However, keep in mind that iron deficiency can be caused by an underlying health issue, in which case it can’t be reversed by dietary modifications alone.

2) Supplements

If you have an iron deficiency, iron supplements will increase your iron levels. They are, however, associated with a lot of side effects. You also don’t want to overdo them, because iron overload increases oxidative stress in the body and has a lot of negative consequences. You may want to try and correct a mild efficiency through dietary intervention first [37, 38, 39].

For severe cases, your doctor may prescribe iron supplements or injections.

About the Author

Joe Cohen, BS

Joe Cohen, BS

Joe Cohen flipped the script on conventional and alternative medicine…and it worked. Growing up, he suffered from inflammation, brain fog, fatigue, digestive problems, insomnia, anxiety, and other issues that were poorly understood in traditional healthcare. Frustrated by the lack of good information and tools, Joe decided to embark on a learning journey to decode his DNA and track his biomarkers in search of better health. Through this personalized approach, he discovered his genetic weaknesses and was able to optimize his health 10X better than he ever thought was possible. Based on his own health success, he went on to found SelfDecode, the world’s first direct-to-consumer DNA analyzer & precision health tool that utilizes AI-driven polygenic risk scoring to produce accurate insights and health recommendations. Today, SelfDecode has helped over 100,000 people understand how to get healthier using their DNA and labs.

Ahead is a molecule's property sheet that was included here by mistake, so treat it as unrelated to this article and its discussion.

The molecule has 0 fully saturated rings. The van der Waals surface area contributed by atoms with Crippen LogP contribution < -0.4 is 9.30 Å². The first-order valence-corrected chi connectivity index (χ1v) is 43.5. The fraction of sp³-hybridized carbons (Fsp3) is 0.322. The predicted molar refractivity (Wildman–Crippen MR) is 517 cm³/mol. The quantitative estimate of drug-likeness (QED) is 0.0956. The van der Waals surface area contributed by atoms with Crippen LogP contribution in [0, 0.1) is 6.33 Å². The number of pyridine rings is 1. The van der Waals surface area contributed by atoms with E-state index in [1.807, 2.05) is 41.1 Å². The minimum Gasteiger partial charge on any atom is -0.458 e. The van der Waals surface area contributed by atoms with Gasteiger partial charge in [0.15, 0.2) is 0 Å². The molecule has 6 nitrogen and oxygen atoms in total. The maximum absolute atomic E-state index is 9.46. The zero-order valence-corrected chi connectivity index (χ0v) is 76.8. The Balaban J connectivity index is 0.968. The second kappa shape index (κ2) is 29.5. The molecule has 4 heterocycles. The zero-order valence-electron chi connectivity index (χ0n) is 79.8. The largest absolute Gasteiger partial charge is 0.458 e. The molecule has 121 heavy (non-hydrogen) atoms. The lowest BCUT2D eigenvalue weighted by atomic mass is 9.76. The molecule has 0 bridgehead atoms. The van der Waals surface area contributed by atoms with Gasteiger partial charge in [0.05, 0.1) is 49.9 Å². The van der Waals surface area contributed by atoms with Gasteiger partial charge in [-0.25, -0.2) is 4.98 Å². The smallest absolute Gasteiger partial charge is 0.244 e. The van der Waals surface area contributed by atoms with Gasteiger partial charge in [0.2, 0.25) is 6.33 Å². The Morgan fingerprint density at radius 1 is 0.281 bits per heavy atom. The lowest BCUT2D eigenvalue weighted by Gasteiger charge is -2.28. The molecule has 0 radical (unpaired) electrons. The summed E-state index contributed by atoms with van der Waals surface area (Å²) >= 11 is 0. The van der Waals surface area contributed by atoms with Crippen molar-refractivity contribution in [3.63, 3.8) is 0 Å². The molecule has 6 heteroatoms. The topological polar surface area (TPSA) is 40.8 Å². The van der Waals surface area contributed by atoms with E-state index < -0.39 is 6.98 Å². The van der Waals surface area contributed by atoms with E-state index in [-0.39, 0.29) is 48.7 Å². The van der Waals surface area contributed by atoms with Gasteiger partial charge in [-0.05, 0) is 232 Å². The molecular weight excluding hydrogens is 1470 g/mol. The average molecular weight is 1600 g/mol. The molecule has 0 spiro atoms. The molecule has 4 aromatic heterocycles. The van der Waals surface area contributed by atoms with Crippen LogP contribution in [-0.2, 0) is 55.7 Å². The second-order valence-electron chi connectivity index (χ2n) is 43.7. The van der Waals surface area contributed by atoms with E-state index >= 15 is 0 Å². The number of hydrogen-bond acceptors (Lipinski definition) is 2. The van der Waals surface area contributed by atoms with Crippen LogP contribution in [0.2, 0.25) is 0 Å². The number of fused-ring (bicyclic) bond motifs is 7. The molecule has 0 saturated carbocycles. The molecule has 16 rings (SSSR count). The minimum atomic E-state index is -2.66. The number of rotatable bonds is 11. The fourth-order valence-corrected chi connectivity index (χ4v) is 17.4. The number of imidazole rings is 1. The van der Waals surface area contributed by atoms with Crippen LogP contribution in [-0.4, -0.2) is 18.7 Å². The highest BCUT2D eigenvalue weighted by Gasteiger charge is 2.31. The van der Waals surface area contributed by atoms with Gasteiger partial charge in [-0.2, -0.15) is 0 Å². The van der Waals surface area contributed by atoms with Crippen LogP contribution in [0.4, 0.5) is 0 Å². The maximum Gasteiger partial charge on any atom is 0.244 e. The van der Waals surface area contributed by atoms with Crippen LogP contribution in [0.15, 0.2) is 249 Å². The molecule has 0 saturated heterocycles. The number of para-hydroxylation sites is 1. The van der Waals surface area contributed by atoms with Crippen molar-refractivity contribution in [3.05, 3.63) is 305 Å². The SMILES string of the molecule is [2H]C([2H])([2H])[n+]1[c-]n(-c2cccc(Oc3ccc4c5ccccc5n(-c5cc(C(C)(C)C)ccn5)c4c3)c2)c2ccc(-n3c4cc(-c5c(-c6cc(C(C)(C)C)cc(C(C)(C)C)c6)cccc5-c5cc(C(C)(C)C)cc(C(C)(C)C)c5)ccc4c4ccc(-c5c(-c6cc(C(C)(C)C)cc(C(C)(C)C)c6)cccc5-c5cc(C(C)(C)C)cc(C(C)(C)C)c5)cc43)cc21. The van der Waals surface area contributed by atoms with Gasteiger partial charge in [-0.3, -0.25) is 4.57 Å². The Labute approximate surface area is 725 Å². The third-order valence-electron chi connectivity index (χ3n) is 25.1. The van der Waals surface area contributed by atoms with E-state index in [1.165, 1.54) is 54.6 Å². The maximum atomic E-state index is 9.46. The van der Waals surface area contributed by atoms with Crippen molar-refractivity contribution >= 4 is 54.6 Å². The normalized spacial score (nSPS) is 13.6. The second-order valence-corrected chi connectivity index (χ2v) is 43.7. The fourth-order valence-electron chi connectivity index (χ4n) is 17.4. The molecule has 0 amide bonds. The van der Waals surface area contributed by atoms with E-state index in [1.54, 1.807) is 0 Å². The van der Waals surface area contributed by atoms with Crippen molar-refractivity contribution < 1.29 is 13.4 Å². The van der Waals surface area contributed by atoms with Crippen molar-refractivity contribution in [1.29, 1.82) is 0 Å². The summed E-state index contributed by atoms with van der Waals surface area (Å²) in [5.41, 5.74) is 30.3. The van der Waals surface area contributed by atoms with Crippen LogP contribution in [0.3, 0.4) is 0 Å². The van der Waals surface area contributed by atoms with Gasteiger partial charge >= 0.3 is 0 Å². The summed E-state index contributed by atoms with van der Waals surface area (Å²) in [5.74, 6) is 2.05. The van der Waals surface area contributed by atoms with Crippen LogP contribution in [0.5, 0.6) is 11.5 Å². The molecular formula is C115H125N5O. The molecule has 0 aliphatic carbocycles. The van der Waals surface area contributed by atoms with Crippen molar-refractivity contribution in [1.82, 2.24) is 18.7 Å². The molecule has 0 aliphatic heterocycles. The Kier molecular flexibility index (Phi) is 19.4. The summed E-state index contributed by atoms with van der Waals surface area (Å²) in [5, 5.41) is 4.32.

Joe is a thriving entrepreneur, with a mission to empower people to take advantage of the precision health revolution and uncover insights from their DNA and biomarkers so that we can all feel great all of the time.